There are always things beyond our control, and at the same time there are always things you can control.Focus on the latter before you complain to the manager.

If it would be helpful to talk things through – I’m back from vacation on August 16th. You remain in my prayers.

What lies beneath.

When we moved into our current apartment we were informed by our downstairs neighbor (a gem!) that there had been a leak in the roof that created a torrential gush of water that moved through our second-floor apartment to the ground floor. Walls were damaged, floors were soaked: it was a mess. Maintenance repaired the roof, tidied up all the impacted apartments and all was well.

Actual footage!

A month or so after moving in, we noticed a pervasive mildewy smell in the kitchen. The new maintenance guy couldn’t locate the source at first, but he finally discovered it and replaced the impacted wood. A water stain on the ceiling in the adjacent bedroom (my office) was also noticed but deemed to be harmless.

In the movie version of this story, the music would begin to sound ominous.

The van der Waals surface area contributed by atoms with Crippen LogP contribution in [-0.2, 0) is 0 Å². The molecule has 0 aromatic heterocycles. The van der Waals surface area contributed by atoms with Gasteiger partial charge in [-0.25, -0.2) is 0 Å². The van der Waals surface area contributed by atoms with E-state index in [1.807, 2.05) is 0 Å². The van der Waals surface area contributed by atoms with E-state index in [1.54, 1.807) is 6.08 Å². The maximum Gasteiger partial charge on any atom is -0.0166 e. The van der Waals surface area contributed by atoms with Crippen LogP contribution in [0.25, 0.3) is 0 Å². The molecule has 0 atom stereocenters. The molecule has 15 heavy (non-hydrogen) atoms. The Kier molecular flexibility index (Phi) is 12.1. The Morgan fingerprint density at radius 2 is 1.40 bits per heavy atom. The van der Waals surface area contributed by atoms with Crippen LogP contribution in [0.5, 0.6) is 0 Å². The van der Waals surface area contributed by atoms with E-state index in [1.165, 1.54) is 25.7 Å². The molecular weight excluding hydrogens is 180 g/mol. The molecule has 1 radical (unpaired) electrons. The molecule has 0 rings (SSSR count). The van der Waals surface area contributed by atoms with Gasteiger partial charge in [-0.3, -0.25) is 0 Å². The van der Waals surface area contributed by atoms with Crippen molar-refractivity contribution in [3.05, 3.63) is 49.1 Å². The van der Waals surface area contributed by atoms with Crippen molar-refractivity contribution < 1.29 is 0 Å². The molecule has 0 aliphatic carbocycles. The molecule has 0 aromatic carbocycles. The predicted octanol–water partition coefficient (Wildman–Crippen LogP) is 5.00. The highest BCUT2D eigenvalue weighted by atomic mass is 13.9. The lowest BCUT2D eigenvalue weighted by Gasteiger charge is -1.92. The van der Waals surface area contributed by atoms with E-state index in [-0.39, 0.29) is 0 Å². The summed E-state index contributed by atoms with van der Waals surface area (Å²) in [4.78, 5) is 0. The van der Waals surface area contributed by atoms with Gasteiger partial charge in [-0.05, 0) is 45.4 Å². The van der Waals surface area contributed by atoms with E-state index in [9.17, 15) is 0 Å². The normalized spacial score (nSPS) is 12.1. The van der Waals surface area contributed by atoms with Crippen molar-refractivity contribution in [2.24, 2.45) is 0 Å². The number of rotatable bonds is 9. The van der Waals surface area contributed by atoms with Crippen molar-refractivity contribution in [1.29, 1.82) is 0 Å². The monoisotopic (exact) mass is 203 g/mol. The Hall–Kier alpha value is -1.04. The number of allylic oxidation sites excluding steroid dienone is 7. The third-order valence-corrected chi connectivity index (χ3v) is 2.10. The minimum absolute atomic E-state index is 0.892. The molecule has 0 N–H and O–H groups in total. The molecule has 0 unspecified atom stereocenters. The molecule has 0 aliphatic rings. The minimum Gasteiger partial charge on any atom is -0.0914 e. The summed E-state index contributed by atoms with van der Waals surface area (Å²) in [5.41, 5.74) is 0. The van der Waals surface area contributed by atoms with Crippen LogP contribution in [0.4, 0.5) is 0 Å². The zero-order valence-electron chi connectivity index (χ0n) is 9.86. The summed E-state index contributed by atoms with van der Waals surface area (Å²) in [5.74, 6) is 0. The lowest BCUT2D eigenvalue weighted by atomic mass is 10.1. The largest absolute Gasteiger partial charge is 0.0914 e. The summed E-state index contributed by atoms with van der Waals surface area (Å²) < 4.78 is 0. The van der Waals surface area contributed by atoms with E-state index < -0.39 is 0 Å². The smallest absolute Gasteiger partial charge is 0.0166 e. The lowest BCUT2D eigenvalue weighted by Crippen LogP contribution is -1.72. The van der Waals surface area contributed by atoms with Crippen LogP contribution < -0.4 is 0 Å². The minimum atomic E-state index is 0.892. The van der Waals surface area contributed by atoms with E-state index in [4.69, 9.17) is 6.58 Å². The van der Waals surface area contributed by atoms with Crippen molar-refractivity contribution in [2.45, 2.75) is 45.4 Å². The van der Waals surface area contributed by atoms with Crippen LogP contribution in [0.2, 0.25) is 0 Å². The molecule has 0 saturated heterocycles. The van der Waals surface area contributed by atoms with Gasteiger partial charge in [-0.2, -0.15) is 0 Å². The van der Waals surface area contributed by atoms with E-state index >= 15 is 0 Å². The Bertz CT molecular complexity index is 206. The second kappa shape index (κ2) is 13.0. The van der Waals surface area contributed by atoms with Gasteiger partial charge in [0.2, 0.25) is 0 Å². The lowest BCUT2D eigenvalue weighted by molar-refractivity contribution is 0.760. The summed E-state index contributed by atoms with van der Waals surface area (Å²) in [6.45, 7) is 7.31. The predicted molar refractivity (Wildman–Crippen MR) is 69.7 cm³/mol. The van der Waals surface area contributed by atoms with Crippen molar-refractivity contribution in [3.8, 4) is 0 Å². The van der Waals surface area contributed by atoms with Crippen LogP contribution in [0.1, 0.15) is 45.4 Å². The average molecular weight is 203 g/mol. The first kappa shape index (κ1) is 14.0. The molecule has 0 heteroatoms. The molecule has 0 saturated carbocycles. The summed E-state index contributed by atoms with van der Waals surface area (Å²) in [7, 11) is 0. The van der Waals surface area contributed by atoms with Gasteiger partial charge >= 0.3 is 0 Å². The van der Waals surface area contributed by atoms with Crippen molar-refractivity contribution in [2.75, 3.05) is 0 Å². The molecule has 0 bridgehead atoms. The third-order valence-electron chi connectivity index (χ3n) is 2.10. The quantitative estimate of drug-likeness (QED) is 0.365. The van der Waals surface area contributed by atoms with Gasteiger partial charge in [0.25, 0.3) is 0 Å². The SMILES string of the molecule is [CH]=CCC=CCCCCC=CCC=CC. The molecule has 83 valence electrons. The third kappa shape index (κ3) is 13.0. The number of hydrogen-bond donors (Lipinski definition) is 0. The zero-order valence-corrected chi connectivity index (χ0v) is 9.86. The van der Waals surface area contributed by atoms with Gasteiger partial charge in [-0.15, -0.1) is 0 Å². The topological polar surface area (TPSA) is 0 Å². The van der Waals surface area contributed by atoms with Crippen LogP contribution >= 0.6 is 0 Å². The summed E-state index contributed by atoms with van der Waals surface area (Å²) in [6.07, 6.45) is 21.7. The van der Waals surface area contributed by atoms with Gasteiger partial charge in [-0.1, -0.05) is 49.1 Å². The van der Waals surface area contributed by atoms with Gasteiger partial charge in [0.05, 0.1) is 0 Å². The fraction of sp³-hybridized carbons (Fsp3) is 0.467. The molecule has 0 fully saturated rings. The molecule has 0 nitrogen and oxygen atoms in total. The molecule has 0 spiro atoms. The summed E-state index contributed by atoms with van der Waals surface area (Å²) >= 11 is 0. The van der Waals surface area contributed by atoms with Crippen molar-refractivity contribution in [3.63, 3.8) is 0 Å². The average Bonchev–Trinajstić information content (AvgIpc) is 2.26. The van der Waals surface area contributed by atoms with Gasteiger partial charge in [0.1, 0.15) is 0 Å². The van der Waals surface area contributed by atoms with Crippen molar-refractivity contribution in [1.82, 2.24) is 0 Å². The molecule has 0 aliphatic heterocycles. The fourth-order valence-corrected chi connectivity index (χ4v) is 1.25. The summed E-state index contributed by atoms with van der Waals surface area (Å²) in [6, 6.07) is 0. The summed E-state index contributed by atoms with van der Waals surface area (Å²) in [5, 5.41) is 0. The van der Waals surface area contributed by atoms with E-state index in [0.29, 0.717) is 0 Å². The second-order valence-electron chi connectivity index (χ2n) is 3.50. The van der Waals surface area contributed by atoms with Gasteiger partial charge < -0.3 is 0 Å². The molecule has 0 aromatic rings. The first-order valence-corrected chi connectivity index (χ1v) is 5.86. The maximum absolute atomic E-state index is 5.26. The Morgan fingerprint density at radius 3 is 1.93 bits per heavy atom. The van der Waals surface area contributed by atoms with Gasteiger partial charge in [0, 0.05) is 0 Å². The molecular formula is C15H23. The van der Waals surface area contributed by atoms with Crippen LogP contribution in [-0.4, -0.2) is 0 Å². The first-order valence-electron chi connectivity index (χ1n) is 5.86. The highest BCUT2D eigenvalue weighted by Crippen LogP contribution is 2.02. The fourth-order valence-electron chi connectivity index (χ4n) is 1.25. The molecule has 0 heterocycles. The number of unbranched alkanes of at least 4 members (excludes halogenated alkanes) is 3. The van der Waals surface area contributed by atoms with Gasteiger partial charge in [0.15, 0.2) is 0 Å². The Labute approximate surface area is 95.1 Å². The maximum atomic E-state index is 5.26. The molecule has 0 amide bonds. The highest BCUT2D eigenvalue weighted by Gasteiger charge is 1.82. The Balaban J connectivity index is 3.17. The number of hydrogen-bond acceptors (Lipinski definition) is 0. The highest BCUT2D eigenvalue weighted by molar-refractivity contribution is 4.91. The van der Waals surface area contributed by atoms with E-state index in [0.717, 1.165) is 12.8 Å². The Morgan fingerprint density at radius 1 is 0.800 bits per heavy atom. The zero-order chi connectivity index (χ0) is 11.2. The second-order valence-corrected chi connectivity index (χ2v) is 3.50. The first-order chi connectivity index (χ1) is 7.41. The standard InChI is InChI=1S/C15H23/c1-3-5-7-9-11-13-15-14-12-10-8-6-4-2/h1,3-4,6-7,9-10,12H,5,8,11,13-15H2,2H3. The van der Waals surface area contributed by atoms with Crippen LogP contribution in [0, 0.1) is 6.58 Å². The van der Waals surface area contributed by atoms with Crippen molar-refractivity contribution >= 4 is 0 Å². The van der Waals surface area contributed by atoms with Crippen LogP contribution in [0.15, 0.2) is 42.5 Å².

There is a closet in my office that we open so rarely, our keyboard sits in front of it. It’s filled to the brim with the sorts of things we don’t use on a regular basis: decorations, tools, and sundry craft supplies. Three weeks ago, I opened the door, and the smell was powerful. The black stains on the ceiling told the rest of the story.

What followed was several maintenance folks looking at it, a promise that roofers have been called, sealant sprayed on the offending surface (that lasted a few days before the black bloom returned) and my sealing the closet off with plastic sheeting and tape.

Stuff like this happens all the time, doesn’t it?